Inside the wrapping of the splenii, we have the continuations of the erector spinae from the back: the iliocostalis most laterally, the longissimus in the middle, and the heavy band of the semispinalis closest to the SPs. Deep to these three are the smaller and shorter multifidus, and other little guys of the transversospinalis, but these muscles are intrinsic to the neck and have less to do with the guy-wire action we are talking about.

To summarize, we have guy ropes arrayed around the neck: the longus muscles along the front, the scalene muscles around the side, the levator to the shoulder blade, and the erectors down the back. Over these are the more superficial trapezius and sternocleidomastoid, which can also act as stabilizers, but are more concerned with moving the shoulder and rotating the head respectively.

Now why are you carrying on about the neck when the levator scapulae is clearly a shoulder muscle? Because, dear reader, my theory is that the ubiquity of levator scapulae pain and dysfunction has more to do with the neck than with shoulder use. But you're right. To be fair we should detail the connections the levator has to the shoulder before we spout off about neck balance.

The levator, as we have noted, goes from the TPs of the first four cervical vertebrae to the apex of the scapula. If we continue in either, via the connecting fascia, to what other muscles is it connected? (This is a favorite game of mine called the "Anatomy Trains," which was explained in Massage Bodywork, April/May 2001, and in a recently published book of the same name.)


Consider the levator's fascial connections. We see it connected from the skull, via the tiny rectus capitis lateralis, to the little finger, via the supraspinatus, triceps and ulnar periosteum.
At the top, the levator scapulae connects to one more tiny muscle, the rectus capitis lateralis, which connects from the TP of the atlas to the TP of the occiput, so that the levator is fascially connected to the skull, even though it cannot directly act on it muscularly (Fig. 5). At the bottom, the supraspinatus muscle, that abducting member of the rotator cuff, is the continuation of the levator scapulae, and these connections carry on out the back of the arm to the little finger.

Clearly problems in the arm, triceps or rotator cuff could show up in the levator scapulae, but I don't think that is what's happening most of the time. Let us return to the guy wires of the neck idea.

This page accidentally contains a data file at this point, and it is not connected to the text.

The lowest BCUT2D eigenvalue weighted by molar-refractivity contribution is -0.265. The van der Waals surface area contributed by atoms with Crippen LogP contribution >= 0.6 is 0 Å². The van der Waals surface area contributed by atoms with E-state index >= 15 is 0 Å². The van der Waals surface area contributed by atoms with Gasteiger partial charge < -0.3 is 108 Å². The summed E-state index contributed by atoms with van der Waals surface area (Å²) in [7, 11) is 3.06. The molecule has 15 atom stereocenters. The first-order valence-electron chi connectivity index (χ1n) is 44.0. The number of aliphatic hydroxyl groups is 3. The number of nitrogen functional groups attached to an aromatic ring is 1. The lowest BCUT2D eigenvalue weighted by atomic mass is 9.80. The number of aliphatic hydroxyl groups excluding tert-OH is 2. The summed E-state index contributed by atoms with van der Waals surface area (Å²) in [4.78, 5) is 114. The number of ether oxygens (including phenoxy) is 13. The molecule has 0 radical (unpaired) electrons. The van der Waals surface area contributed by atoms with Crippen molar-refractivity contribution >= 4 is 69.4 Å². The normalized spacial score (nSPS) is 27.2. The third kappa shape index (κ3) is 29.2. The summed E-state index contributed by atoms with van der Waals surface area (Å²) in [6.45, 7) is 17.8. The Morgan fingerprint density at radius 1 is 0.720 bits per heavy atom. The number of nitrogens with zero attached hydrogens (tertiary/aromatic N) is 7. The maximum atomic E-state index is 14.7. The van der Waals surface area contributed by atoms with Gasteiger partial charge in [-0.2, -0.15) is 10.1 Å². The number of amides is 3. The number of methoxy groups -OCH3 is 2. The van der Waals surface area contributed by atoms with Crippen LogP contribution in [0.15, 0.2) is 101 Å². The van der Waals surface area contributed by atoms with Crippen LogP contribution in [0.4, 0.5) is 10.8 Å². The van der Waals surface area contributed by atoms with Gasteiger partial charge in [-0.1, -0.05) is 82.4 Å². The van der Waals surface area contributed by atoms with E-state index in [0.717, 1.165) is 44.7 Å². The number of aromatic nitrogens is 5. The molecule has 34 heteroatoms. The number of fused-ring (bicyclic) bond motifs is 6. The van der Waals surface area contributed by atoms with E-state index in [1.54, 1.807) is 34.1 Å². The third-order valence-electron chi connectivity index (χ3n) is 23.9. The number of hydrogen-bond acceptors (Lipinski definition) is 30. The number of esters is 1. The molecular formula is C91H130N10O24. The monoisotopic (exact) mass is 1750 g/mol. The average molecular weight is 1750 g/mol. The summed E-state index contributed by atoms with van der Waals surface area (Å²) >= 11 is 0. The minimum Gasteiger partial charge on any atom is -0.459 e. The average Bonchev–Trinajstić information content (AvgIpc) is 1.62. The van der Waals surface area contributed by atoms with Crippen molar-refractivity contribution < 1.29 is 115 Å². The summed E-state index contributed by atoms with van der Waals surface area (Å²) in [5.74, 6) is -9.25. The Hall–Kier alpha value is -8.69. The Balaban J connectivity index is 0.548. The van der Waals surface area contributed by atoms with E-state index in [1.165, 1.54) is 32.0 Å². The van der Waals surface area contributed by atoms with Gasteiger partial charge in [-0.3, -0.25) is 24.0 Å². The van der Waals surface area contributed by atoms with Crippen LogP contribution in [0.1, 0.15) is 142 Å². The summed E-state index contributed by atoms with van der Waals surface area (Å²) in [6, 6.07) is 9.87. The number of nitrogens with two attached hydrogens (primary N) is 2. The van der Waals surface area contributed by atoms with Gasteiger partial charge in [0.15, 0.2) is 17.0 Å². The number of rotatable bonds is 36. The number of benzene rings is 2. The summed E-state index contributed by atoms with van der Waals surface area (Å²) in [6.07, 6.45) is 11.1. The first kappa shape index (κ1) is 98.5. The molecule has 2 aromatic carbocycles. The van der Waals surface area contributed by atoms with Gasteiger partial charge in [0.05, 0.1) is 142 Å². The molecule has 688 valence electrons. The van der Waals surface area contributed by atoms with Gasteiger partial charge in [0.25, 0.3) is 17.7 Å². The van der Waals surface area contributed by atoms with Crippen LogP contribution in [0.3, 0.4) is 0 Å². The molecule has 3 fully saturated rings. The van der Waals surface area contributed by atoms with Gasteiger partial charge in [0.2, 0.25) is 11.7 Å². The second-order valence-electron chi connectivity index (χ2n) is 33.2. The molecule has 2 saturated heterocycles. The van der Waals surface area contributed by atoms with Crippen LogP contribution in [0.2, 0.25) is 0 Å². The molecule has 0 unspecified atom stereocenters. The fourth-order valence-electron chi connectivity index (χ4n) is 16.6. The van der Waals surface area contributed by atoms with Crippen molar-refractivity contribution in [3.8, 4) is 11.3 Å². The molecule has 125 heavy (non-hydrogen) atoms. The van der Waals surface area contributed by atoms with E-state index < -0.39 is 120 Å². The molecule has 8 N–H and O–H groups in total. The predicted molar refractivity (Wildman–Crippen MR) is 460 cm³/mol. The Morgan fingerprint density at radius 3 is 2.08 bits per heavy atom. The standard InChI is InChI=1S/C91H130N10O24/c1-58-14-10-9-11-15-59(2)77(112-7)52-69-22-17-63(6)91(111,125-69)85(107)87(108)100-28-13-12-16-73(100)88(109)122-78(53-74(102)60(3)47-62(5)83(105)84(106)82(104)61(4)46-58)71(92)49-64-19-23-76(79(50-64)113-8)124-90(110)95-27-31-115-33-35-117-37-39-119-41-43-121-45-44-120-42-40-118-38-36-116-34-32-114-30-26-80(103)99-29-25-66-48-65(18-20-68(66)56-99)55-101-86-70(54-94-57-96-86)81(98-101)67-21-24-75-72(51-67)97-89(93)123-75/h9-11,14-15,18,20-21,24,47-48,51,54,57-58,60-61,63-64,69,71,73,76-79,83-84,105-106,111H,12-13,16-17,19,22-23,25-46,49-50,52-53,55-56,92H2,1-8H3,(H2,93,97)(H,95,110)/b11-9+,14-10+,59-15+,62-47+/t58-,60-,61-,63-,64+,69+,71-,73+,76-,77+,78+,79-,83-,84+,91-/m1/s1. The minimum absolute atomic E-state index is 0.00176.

Pop Quiz
First quiz question: What is the levator's job if described from lower insertion to upper insertion? I cleverly avoided answering this in the above discussion so I could spring it on you now. The very name, levator scapulae, implies the muscle works top to bottom, lifting the scapula. But what if it works from scapula to neck? Since it goes up and forward from the scapular apex to the first four cervical TPs, it would pull these cervicals down and back. You could also say it would contract to prevent these cervicals from going forward. So if we considered the levator scapulae working from its lower insertion to its upper, we could rename it "capitis-preventus-going-forwardus."

Considered as a guy wire, the levator would prevent the upper cervicals going forward by pulling back on them like the reins on a horse. The longus muscles prevent the neck from hyperextending, the scalenes prevent it from falling or leaning to the side, the levator prevents the neck from falling forward, and the erectors prevent the heavy face from falling into your soup.

But now, second quiz question: Which of these muscles has the least stable base (meaning distal or lower insertion)? The vertebrae move with neck and back motion, and the ribs move with breathing, but the scapulae is clearly, and by far, the most easily moveable bone of all of these lower insertions.


The Real Hero
We arrive now at my main point: If the head starts to move forward, carrying the neck vertebrae with it, what is in place to stop it? The levator scapulae, or, as we now prefer, capitis-preventus-going-forwardus. And where is this hero standing? On the highly movable scapula. So what happens? The scapula starts to creep up the ribs, the structural balance of the neck and shoulders is substantially disturbed, and the levator scapulae -- doing its best to hold the head on for 16 hours a day -- develops chronic tension, retains painful metabolites, lays down extra fibrotic fascia, takes on trigger points, you name it.

Note that in performing this function, the levator scapulae is tense-stretched, not tense-bunched. We use "locked long" for this strained, eccentric/isometric contraction, as opposed to the "locked short" concentric/isometric chronic contraction. The muscle is already being stretched by these forces into a "too long" state, and coming around with our fingers to stretch it and relax it and make it longer is only going to make it feel better in the most temporary way. In fact, over the long term, continual stretching of the already overstretched levator will actually contribute to a greater head-forward postural problem.

I hate to say I told you so, but do you see why it's not the levator's fault? The more practical point is that working on the levator is not going to help much, despite the temporary good feeling. So how can we help in a more permanent way? Since the problem is the ubiquitous head-forward posture, we can help by doing a few things which might lead to the head sitting in a balanced way atop the spine and body.

- First and most important is to release those myofasciae that are contributing to a head-forward posture. This can be due to quite distant muscles, such as rectus abdominis or even the hip flexors, or any of the fascia running along the sternum and chest. Closer to home, both the sternocleidomastoid or anterior scalene (because they both run down and forward from the cervical TPs) might need release. On a deeper level, the scalene fasciae are attached to the top of the lung fascia, so that breathing restrictions might be involved in pulling the head forward. Assessing which of these tissues might be restricted and then releasing them may lead to letting the head lift up and back, and thus releasing the locked long tension of the levator scapulae.